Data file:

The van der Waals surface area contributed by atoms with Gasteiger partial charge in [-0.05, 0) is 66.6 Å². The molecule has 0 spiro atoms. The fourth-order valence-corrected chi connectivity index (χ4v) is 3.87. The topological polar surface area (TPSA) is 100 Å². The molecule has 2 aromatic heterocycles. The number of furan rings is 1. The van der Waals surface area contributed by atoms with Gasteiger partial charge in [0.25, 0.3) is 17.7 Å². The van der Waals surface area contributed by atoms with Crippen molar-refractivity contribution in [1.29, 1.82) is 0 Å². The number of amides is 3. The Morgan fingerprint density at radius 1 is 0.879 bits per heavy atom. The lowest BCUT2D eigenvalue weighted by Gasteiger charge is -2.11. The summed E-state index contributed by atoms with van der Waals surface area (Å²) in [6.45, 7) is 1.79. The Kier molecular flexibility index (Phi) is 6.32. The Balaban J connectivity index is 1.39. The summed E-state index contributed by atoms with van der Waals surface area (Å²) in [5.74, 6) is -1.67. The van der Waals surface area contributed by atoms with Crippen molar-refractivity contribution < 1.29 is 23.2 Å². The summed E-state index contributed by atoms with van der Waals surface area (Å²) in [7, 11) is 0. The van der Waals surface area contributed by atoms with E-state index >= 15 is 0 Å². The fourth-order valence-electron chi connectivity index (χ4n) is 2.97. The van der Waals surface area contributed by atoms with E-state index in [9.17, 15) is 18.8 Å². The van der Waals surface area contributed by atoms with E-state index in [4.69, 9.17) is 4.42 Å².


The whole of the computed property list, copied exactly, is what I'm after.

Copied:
The van der Waals surface area contributed by atoms with Gasteiger partial charge in [-0.05, 0) is 66.6 Å². The molecule has 0 spiro atoms. The fourth-order valence-corrected chi connectivity index (χ4v) is 3.87. The topological polar surface area (TPSA) is 100 Å². The molecule has 2 aromatic heterocycles. The number of furan rings is 1. The van der Waals surface area contributed by atoms with Gasteiger partial charge in [0.25, 0.3) is 17.7 Å². The van der Waals surface area contributed by atoms with Crippen molar-refractivity contribution in [1.29, 1.82) is 0 Å². The number of amides is 3. The Morgan fingerprint density at radius 1 is 0.879 bits per heavy atom. The lowest BCUT2D eigenvalue weighted by Gasteiger charge is -2.11. The summed E-state index contributed by atoms with van der Waals surface area (Å²) in [6.45, 7) is 1.79. The Kier molecular flexibility index (Phi) is 6.32. The Balaban J connectivity index is 1.39. The summed E-state index contributed by atoms with van der Waals surface area (Å²) in [5.74, 6) is -1.67. The van der Waals surface area contributed by atoms with Crippen molar-refractivity contribution < 1.29 is 23.2 Å². The summed E-state index contributed by atoms with van der Waals surface area (Å²) in [7, 11) is 0. The van der Waals surface area contributed by atoms with E-state index >= 15 is 0 Å². The fourth-order valence-electron chi connectivity index (χ4n) is 2.97. The van der Waals surface area contributed by atoms with E-state index in [9.17, 15) is 18.8 Å². The van der Waals surface area contributed by atoms with E-state index in [4.69, 9.17) is 4.42 Å².